The following day I sat down at this little cafe I knew.
It was quiet and the serving staff moved slowly, as if every slight movement was a new shock to their system. I didn't feel great myself, stirring my tea perhaps a little too long.
Then the door opened and in came one half of the twins I saw yesterday, dressed in the same smart clothes. They barely looked wrinkled.
He, however, was very pale and had this look in his eye. It wasn't quite the same hundred yards stare as everyone else in the place, his look seemed to have a more tangible target in mind.
He flinched as the sleepy waitress came to take his order and fell back into the same reverie as soon as she had gone.
I started devising scenarios of where the brother might be: nursing a hangover, lagging behind, just around the corner. That wasn't it though. I just knew. His absence was tied inextricably with this brother's sickly silence.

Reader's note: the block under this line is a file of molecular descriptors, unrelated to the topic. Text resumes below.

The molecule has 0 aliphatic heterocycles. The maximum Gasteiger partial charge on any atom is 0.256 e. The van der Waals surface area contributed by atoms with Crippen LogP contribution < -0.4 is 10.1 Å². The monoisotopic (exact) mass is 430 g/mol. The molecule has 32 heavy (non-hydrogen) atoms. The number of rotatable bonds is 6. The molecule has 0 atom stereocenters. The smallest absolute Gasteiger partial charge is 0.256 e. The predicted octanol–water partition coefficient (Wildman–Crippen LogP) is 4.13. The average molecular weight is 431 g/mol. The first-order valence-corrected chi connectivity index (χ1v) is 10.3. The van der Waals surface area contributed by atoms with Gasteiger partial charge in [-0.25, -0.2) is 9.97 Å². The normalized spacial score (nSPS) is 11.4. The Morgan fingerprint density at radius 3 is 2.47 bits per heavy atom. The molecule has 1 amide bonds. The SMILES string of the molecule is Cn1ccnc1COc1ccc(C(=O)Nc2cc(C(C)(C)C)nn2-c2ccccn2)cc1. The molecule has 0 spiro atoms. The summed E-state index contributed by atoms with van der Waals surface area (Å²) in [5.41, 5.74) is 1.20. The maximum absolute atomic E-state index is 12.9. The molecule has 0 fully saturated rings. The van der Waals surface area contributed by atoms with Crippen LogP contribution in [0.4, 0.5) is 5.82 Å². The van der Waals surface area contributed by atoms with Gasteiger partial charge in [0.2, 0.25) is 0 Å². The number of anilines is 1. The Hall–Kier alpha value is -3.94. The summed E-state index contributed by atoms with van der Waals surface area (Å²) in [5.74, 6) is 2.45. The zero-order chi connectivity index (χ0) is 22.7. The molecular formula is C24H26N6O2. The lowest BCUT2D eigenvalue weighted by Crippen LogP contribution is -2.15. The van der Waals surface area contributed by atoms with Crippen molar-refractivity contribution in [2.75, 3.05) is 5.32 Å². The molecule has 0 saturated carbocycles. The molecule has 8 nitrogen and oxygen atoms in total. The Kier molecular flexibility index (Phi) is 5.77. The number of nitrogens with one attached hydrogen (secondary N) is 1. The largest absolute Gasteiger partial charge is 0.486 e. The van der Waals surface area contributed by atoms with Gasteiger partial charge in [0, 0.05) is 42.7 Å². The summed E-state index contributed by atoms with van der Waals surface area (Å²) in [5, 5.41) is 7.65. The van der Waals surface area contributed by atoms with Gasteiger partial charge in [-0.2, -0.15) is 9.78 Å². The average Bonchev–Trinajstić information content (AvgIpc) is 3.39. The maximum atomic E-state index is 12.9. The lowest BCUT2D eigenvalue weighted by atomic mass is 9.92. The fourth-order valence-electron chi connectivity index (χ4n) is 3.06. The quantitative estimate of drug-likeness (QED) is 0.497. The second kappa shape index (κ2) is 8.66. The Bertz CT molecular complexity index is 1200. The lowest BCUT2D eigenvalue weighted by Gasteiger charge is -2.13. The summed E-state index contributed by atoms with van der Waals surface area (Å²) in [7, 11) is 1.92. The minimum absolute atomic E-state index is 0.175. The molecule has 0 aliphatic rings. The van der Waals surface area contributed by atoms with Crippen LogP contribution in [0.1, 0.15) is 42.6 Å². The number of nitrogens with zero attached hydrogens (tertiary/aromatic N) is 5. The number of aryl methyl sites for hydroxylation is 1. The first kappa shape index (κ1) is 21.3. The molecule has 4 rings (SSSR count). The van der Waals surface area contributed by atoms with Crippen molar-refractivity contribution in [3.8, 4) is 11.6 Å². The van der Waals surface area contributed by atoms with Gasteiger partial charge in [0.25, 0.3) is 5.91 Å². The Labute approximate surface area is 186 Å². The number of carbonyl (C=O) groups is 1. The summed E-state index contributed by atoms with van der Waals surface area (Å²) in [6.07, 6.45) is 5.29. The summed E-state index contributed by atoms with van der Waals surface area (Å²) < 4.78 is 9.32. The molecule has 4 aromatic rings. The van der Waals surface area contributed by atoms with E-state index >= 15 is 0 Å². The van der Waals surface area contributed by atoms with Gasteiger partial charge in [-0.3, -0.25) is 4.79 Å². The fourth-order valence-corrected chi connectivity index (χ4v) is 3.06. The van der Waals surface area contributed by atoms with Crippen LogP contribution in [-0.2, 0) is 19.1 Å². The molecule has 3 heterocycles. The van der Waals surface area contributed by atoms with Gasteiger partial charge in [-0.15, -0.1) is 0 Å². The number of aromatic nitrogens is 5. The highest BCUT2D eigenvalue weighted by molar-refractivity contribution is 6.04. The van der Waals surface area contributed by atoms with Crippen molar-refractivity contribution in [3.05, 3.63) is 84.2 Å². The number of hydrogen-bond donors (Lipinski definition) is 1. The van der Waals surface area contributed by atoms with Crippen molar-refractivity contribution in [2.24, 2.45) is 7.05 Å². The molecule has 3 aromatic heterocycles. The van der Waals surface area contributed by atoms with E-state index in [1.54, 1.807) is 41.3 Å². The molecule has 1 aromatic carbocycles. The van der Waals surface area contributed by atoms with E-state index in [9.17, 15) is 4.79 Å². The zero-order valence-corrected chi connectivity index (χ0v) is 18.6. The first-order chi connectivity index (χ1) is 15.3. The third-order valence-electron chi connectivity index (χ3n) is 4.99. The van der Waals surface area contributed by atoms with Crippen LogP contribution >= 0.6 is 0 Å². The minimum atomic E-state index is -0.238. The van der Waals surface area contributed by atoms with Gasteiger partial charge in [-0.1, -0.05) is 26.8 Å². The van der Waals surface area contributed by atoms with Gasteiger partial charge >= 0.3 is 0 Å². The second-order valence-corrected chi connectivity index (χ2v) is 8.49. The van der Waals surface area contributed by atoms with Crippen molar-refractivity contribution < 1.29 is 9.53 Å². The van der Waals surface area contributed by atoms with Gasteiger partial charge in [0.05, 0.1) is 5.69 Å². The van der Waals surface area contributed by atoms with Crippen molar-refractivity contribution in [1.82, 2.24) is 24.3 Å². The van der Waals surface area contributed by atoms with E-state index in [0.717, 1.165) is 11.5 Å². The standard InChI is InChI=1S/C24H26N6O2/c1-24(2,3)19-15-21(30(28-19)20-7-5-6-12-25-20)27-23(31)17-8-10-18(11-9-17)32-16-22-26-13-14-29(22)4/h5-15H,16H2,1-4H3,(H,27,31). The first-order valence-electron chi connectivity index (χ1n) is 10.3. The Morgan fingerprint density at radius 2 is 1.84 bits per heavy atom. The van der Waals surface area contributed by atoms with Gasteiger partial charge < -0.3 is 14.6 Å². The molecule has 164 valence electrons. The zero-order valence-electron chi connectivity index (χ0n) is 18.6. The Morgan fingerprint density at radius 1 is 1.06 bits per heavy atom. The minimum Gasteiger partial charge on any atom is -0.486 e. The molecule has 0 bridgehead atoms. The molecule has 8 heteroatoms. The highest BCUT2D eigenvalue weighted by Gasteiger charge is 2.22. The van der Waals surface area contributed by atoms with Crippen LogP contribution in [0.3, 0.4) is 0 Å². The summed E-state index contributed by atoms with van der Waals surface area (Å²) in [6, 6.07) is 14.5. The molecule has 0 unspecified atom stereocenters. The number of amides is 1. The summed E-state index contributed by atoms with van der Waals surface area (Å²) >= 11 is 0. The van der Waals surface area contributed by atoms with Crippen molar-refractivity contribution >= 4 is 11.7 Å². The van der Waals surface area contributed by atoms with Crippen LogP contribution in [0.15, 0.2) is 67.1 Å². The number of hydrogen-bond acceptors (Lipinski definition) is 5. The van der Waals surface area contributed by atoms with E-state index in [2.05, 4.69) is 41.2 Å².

I sympathised: not easy with perfect strangers but at the same time impossible not to when I saw the once lively old man before me.
Except perhaps he wasn't so old. In fact he could have been middle-aged, his uncomfortable movements added years to his appearance.
When I could bear it no longer, I finished my tea and paid at the counter. When I turned to leave, he was still there though I had expected him to be gone.
As I crossed his table on the way out I realised something. It was natural, whatever had happened, sad but still cause and effect. They had looked too much alike: now this brother could wear his own style, be his own man.
While his brother had obviously been wasting away, this man had a full head of hair, no white in his beard at all. He still had time.
Be different, I thought as I looked at him one last time through the display window. Good luck.